Should schools think of physics as the gateway to STEM careers?

Should schools think of physics as the gateway to STEM careers?

New Jersey Center for Teaching and Learning trains teachers of all backgrounds to teach physics

While ninth-graders across the country are taking biology or Earth science, virtually every student in Trenton, NJ, is tackling physics. It’s a required freshman-year course in the city's public schools. And even though districts in other states would have trouble finding enough qualified physics teachers to make such a change possible, Trenton benefits from the nearby New Jersey Center for Teaching & Learning, the No. 1 producer of physics teachers in the country.

The NJCTL has trained 25 of Trenton’s teachers to be physics instructors, operating under the philosophy that teaching is harder than physics. It takes certified teachers of any subject and capitalizes on their existing expertise in understanding students, giving them lesson plans, curriculum materials and assessments for an algebra-based Physics course that can lead directly into AP Physics.

“If you get someone who knows physics, but they can’t get a group of kids to move forward together, then it doesn’t really matter that they know physics,” said Bob Goodman, NJCTL’s executive director and creator of its physics teaching model. Goodman got a bachelor’s degree in physics from MIT and believes the subject is a critical building block for further scientific inquiry.

It also happens to be interesting and engaging for students.

Goodman developed an algebra-based physics course for students at Bergen County Technical School in New Jersey while he was a teacher there. He found projects like figuring out how to launch a rocket interested students more than a sheet of math equations, even though they would need to use those same equations to get the rocket off the ground.

Goodman’s students — generally lower-performing, academically — quickly improved their math skills, and, by working in groups, they helped each other fill gaps in their knowledge. What’s more, the ninth grade course reached students of both genders before the girls could be dissuaded from physics, leading more of them to choose AP Physics as a follow-up course than average.

Girls in schools teaching to the NJCTL’s Progressive Science Initiative were 5 times more likely to take the AP Physics B exam in 2014 than their peers across the United States. Black students in these schools took AP Physics at almost 11 times the rate as black students elsewhere, and they passed the exams at 3.4 times the rate. Likewise, Latino students taught through the program are 7.4 times as likely to take AP Physics and 5 times as likely to pass the exams.

Perhaps more important than the NJCTL’s progress with students, however, is its progress with teachers. There are only about 5,000 students per year graduating with physics degrees from the nation’s colleges — the pool from which high school physics teachers are generally drawn.

Brigham Young University claimed to produce more high school physics teachers than any other department in the country in 2013. It graduated 14. That same year, Goodman says the NJCTL produced almost 40. And unlike the physics majors coming out of college departments who are predominantly white or Asian and male, 48% of NJCTL’s physics teachers are women and a large number are black or Latino.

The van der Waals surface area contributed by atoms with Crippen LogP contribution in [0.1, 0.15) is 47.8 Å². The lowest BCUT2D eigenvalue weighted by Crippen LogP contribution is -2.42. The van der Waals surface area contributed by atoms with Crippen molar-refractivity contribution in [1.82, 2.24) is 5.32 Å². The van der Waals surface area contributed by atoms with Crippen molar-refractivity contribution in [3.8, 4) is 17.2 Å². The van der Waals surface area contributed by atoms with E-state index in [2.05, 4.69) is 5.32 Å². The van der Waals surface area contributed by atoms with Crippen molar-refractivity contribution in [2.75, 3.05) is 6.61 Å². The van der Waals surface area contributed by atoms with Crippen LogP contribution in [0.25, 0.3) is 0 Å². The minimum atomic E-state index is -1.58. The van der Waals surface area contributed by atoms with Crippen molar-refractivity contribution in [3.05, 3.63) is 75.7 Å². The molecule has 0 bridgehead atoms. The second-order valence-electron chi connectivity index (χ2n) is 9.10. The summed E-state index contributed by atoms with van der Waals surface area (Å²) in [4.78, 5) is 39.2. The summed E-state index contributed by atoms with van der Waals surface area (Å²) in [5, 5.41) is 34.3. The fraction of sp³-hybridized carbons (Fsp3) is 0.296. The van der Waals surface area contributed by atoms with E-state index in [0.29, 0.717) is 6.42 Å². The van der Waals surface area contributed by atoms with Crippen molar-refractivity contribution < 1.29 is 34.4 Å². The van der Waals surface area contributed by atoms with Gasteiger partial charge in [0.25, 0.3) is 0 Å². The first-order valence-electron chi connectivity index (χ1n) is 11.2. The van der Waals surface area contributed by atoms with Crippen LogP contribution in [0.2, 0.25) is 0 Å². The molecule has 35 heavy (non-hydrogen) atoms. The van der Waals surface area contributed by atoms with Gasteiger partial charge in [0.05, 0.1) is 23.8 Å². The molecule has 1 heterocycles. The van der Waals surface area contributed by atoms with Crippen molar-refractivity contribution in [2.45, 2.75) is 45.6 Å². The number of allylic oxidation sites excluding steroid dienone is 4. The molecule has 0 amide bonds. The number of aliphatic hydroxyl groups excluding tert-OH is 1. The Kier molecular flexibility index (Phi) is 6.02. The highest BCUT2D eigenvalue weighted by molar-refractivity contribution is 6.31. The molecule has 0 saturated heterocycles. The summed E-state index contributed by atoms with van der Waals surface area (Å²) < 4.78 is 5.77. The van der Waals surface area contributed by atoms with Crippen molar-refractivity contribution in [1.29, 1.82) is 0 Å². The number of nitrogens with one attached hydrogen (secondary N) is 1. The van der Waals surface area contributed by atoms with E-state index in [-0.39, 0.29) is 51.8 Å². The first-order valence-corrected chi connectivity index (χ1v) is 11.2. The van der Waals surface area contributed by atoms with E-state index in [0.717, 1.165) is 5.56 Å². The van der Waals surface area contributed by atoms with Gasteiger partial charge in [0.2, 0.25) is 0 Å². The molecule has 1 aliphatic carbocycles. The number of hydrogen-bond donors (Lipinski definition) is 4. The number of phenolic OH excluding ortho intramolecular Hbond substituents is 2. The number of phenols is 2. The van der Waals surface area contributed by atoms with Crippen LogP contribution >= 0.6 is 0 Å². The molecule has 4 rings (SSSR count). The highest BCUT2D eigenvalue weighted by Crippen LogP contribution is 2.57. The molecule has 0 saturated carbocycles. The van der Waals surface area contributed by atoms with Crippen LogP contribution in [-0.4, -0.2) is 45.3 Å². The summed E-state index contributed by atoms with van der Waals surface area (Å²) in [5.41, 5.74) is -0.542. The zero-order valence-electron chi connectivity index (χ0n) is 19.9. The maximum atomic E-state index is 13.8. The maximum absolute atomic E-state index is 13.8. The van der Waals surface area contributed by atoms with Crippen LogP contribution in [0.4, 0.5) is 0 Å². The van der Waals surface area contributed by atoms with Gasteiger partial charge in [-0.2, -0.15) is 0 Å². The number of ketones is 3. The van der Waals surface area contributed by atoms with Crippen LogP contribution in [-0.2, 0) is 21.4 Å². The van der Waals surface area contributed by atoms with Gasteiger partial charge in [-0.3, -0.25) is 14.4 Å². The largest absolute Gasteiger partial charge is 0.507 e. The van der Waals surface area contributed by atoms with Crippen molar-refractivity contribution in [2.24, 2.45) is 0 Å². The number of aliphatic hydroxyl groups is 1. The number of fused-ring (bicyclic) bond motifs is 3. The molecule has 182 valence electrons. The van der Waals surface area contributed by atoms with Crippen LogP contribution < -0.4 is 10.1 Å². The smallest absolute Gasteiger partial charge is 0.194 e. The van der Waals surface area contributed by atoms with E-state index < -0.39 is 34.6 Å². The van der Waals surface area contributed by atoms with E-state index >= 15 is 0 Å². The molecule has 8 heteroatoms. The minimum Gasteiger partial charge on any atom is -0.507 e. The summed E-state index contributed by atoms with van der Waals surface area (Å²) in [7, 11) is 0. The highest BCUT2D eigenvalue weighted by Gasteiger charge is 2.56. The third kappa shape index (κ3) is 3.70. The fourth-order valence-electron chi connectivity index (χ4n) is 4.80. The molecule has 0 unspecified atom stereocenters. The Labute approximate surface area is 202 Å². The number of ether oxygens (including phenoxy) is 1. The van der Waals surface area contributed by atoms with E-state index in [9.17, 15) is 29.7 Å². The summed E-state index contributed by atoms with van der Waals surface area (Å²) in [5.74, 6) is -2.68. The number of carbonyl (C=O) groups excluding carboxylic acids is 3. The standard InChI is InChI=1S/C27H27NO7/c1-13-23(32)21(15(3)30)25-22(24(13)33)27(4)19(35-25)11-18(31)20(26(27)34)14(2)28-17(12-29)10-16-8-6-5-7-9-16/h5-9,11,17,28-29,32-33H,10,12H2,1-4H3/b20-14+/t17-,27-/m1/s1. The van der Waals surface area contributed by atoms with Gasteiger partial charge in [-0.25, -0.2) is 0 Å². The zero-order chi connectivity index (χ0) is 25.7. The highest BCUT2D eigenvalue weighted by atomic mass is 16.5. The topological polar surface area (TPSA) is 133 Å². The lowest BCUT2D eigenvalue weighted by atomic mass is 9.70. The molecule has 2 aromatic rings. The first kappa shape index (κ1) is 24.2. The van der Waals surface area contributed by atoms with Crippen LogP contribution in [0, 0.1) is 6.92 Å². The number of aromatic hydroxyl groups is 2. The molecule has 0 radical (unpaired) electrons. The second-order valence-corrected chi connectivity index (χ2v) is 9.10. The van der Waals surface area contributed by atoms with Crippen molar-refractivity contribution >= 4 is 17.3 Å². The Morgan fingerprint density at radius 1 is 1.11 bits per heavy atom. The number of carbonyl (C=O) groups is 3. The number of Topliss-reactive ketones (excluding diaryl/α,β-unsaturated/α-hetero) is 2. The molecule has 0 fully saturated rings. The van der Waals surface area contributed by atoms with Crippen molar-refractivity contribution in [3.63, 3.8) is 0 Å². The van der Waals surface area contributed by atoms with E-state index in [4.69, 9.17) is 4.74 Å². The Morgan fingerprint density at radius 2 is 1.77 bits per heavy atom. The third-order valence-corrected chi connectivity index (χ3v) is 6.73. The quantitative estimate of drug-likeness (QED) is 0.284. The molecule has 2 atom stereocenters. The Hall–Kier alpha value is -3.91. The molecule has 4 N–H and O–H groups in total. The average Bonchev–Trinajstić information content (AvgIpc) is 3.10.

In Trenton, Michael Tofte, supervisor for K-12 STEM instruction, has become an advocate of the Progressive Science Initiative teaching model.

“I think that the strength of the program is in its formative assessment use and constantly acquiring student data and using that to drive instruction,” Tofte said.

Embedded in every day’s class presentations are questions that teachers can ask of students to gauge their understanding before moving on. The NJCTL recommends schools purchase smart projectors and electronic responders so students can answer survey questions and teachers can keep that data. Its materials for teachers also include hundreds of formative assessment problems, and Tofte appreciates a focus on allowing students to retake tests they fail.

“That encourages students to continue learning and continue trying to learn the material,” Tofte said.

To teach Goodman’s ninth grade physics course, instructors go through an intensive summer program where they take the entire course and learn the material. Then, the following school year, teachers lead the first-year course while continuing their training program to learn how to teach AP physics. By the time they are ready to take the certification exam, teacher participants have 300 hours of classroom time and 150 hours of field experience teaching the first-year course.

And based on an analysis of people taking the Praxis exam to teach high school physics, NJCTL participants are just as likely to pass as others — even without an undergraduate degree in physics.

According to the latest Civil Rights Data Collection survey, fewer than half of all high schools with high black and Latino enrollments offer physics. The NJCTL program has gotten more physics teachers into urban schools, and it plans to expand its reach with an online teacher training course through Colorado State University’s Global Campus, but a single program can only do so much. For every ninth grader in the country to take physics instead of biology, Goodman says schools would have to hire 35,000 more physics teachers.

Maybe that should be the goal.

The nation is becoming preoccupied with offering STEM opportunities to students, but Goodman says short camps and after school clubs are not going to prepare students for an engineering career.

“There is a pyramid to all of this,” Goodman said. “If you can’t do math you can’t be a scientist or engineer. Physics is the next step up.”

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